Editor’s Headline

For a number of years now, the Timpenny Times has been minimized due to the portfolio applicant caught up with work commitments, lack of input and general lack of material.  This is about to change.

Firstly, can I ask everyone to be aware of the Timpenny Association Facebook Page.  This page covers Timpenny events all over Australia.  Secondly, the Timpenny web site is going to have a complete face lift.  The current web site has all the data material however, it is higgly piggly all over the place, however the site is a google freebee, so we will need to be careful how we handle this matter.

Over the last year there has been many changes both in your executive and in the membership list as boats change hands.  Many of our long-term sailors have let their boats be sold due to aging, business commitments and sickness.

Many Timpenny yachts are some forty years old and starting to show their age and are also in need of tender loving care to bring them back to A1 condition.

Over the next few months, I will endeavor to assist members with articles covering sailing tips, where to find replacement items and entities that can assist us in this endeavor.

We will aim for at least four Timpenny Times this year, so send in your questions, upcoming events, your club results, great cruising experiences, where you would like to cruise and interesting photographs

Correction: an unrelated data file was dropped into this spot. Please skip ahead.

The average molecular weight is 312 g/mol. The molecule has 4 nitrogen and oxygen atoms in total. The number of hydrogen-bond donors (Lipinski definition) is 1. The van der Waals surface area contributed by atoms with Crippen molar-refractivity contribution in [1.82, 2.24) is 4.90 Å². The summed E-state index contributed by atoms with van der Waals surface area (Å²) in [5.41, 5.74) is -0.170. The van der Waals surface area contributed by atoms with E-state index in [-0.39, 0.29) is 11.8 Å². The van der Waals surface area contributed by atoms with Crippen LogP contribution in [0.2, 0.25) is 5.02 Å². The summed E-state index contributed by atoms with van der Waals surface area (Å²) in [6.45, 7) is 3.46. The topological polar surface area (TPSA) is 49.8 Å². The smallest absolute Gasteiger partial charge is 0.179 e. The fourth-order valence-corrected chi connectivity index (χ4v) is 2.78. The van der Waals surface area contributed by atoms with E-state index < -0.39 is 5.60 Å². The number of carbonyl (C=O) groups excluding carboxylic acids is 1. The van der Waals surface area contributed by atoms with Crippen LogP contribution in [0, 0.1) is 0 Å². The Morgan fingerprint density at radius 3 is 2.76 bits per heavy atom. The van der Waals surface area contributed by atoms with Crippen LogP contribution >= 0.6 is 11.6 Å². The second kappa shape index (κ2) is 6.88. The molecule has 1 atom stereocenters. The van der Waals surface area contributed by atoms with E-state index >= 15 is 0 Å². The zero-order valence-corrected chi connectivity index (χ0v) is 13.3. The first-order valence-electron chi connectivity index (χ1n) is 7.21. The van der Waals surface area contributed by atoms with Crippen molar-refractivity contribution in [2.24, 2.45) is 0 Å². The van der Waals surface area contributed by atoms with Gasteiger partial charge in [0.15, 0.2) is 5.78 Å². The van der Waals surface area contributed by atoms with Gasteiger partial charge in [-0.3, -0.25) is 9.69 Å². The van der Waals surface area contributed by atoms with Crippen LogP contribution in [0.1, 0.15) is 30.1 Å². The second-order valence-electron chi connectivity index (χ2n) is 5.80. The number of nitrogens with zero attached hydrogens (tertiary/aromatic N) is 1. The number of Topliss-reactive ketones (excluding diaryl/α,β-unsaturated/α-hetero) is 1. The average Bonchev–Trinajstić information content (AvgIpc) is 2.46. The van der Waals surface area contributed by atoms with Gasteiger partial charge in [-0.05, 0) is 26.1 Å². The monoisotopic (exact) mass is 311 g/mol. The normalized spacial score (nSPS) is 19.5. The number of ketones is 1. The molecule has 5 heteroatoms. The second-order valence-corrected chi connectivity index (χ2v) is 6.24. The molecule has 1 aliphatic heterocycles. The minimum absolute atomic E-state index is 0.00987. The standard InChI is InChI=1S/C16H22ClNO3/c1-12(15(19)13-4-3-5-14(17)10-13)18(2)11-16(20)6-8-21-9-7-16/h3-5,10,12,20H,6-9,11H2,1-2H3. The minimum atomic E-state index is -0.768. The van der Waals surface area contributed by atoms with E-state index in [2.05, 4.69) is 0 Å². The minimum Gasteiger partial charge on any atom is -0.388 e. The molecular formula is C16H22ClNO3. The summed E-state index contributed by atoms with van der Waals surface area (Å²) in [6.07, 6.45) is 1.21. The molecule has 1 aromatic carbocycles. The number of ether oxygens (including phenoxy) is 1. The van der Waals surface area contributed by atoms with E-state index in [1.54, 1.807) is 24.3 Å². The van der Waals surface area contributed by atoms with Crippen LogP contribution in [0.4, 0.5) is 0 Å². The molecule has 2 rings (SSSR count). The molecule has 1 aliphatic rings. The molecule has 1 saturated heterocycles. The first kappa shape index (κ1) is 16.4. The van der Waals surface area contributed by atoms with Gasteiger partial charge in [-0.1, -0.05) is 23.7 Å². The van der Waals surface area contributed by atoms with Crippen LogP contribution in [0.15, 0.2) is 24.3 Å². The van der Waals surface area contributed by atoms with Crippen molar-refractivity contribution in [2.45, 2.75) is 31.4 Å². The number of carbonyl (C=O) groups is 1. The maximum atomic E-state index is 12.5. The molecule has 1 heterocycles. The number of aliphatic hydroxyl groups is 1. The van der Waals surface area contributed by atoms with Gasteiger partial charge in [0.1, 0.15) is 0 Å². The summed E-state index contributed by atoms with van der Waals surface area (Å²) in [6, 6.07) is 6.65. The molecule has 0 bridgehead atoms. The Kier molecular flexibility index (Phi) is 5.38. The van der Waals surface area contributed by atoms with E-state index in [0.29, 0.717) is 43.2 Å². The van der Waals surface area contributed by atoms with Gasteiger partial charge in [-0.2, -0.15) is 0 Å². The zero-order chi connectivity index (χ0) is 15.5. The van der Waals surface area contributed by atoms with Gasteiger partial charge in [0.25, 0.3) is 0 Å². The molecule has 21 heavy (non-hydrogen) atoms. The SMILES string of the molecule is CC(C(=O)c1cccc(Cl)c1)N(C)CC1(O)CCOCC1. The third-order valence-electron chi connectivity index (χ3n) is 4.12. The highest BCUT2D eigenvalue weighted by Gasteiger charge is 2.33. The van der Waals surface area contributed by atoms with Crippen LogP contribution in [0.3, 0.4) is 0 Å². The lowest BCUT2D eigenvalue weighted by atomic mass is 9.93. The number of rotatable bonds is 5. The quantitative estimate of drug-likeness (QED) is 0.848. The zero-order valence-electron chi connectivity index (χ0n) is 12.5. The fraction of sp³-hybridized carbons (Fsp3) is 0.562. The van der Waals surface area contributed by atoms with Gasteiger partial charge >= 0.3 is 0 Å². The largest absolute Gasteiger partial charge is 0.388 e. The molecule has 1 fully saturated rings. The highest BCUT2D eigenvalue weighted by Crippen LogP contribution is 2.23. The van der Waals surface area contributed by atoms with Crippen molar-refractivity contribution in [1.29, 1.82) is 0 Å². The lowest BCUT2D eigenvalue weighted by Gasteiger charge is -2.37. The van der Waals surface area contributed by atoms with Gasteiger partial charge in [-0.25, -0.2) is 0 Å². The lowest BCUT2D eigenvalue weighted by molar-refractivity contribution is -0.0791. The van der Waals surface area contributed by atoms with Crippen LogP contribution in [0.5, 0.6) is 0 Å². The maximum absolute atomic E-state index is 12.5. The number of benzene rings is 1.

Watch this space

Victorian Timpenny Championships 

10th-11th February 2018 – Portarlington Sailing Club

Only seven boats ventured down the west coast of Port Phillip bay to Portarlington.  This was disappointing to the organisers as we expected a better attendance considering the location close to Melbourne.

The Saturday opened with a nice gentle 10 to 15 kilometer north west wind with half to a metre wave, that came directly to shore that made launching a little difficult.  After briefing it was just one hour to the start, that required a launch, then a motor around a large sand bar (some 500metres long) to get onto the race area.  For many it was a difficult exercise, launching, motoring then lifting sails in sloppy seas.